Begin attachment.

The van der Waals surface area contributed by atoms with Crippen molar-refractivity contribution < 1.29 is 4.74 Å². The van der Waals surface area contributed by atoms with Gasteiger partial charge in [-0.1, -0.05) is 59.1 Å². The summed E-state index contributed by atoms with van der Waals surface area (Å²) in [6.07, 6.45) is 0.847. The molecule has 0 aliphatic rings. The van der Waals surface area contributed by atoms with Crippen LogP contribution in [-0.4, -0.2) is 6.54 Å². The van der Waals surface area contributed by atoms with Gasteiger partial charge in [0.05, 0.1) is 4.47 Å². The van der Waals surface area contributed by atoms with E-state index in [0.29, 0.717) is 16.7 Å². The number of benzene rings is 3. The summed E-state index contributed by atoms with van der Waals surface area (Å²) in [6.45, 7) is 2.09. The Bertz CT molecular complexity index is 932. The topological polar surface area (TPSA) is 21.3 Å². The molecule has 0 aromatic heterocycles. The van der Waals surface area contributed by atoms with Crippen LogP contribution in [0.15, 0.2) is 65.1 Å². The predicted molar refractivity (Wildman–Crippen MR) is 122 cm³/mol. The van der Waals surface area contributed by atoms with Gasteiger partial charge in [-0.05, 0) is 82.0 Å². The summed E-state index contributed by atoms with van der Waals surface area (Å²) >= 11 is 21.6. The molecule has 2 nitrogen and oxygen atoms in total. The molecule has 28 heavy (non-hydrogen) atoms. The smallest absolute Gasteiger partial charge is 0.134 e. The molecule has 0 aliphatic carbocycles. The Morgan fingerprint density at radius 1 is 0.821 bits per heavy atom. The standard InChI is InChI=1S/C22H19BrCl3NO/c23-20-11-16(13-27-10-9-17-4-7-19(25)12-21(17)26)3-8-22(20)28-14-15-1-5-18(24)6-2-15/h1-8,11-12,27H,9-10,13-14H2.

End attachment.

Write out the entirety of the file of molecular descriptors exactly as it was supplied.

The van der Waals surface area contributed by atoms with Crippen molar-refractivity contribution < 1.29 is 4.74 Å². The van der Waals surface area contributed by atoms with Gasteiger partial charge in [-0.1, -0.05) is 59.1 Å². The summed E-state index contributed by atoms with van der Waals surface area (Å²) in [6.07, 6.45) is 0.847. The molecule has 0 aliphatic rings. The van der Waals surface area contributed by atoms with Crippen LogP contribution in [-0.4, -0.2) is 6.54 Å². The van der Waals surface area contributed by atoms with Gasteiger partial charge in [0.05, 0.1) is 4.47 Å². The van der Waals surface area contributed by atoms with E-state index in [0.29, 0.717) is 16.7 Å². The number of benzene rings is 3. The summed E-state index contributed by atoms with van der Waals surface area (Å²) in [6.45, 7) is 2.09. The Bertz CT molecular complexity index is 932. The topological polar surface area (TPSA) is 21.3 Å². The molecule has 0 aromatic heterocycles. The van der Waals surface area contributed by atoms with Crippen LogP contribution in [0.15, 0.2) is 65.1 Å². The predicted molar refractivity (Wildman–Crippen MR) is 122 cm³/mol. The van der Waals surface area contributed by atoms with Gasteiger partial charge in [-0.05, 0) is 82.0 Å². The summed E-state index contributed by atoms with van der Waals surface area (Å²) >= 11 is 21.6. The molecule has 2 nitrogen and oxygen atoms in total. The molecule has 28 heavy (non-hydrogen) atoms. The smallest absolute Gasteiger partial charge is 0.134 e. The molecule has 0 aliphatic carbocycles. The Morgan fingerprint density at radius 1 is 0.821 bits per heavy atom. The standard InChI is InChI=1S/C22H19BrCl3NO/c23-20-11-16(13-27-10-9-17-4-7-19(25)12-21(17)26)3-8-22(20)28-14-15-1-5-18(24)6-2-15/h1-8,11-12,27H,9-10,13-14H2.